You Don’t Have to Lose Weight to Lower Your Risk of Diabetes, Study Says

Anyone who has tried to lose weight can tell you straight up: it is not easy. Anyone who thinks it is has either won the genetic lottery, has not tried losing weight, or doesn’t really care about food. Falling into a regular exercise routine requires time, dedication, and endurance. Eating right means taking extra time to cook and consuming things that may not give your soul that same warm, fuzzy feeling of satisfaction that pizza or cake does. And how about plateauing? Don’t even get me started.

That’s what makes the results of a study from the University of Cambridge so sweet: it suggests that your diabetes risk can be cut by simply maintaining your weight—even if you are moderately overweight to begin with.

Adobe Stock/WavebreakMediaMicro
Adobe Stock/WavebreakMediaMicro

The study examined more than 30,000 Swedes who ranged in age from 30 to 60. Researchers measured their weight and blood sugar levels twice, ten years apart.

At the beginning of the study, about one in three participants were overweight, and one in ten were obese. A decade later, a little under a third had maintained their weight, a little more than half had put on weight, and the rest had lost weight.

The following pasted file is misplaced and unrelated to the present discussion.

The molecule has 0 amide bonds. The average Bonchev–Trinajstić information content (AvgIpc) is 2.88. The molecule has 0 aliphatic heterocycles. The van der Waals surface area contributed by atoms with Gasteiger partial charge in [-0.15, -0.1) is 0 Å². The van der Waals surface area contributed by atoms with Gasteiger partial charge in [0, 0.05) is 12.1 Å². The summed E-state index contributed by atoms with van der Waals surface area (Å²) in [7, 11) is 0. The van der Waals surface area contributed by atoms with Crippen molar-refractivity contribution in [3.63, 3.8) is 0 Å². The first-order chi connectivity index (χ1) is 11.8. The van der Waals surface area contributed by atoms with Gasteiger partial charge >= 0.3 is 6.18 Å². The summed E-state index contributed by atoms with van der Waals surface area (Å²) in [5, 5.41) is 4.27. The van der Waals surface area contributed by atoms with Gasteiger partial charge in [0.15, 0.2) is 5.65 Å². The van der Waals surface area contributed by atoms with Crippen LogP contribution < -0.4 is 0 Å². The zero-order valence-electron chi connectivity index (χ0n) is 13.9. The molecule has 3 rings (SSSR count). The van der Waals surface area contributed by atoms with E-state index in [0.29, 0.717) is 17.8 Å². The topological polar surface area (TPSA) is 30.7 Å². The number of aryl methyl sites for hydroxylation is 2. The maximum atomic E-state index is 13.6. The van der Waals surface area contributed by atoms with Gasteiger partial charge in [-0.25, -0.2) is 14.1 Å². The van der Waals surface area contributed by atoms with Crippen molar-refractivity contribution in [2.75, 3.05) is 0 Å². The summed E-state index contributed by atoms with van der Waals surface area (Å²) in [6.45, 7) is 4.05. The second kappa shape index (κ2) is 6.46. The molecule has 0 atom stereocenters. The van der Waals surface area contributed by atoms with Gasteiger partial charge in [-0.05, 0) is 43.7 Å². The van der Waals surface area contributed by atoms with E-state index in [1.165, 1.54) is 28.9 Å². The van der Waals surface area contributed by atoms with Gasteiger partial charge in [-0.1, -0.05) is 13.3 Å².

Unsurprisingly, those who lost weight reduced their risk more than any other group. However, researchers found that those who simply maintained their weight also had a lower risk of developing type 2 diabetes—even if they were moderately overweight to begin with.

Adobe Stock/ikostudio
Adobe Stock/ikostudio

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“We found that if everyone who gained weight had instead maintained their weight, an estimated one in five of all new diabetes cases could be prevented,” wrote University of Cambridge research fellow Adina L. Feldman. “This proportion should be compared to the fact that current prevention strategies that target those at high risk could only prevent an estimated one in ten of all new cases.”

This news likely comes as a relief to anyone who is currently overweight and has struggled to shed those extra pounds. Of course, losing weight yields better results in terms of reducing type 2 risk, but you don’t necessarily have to agonize over calorie counts or go to the gym for an hour every day in order to ward off the disease. To this we say, “Hooray!”

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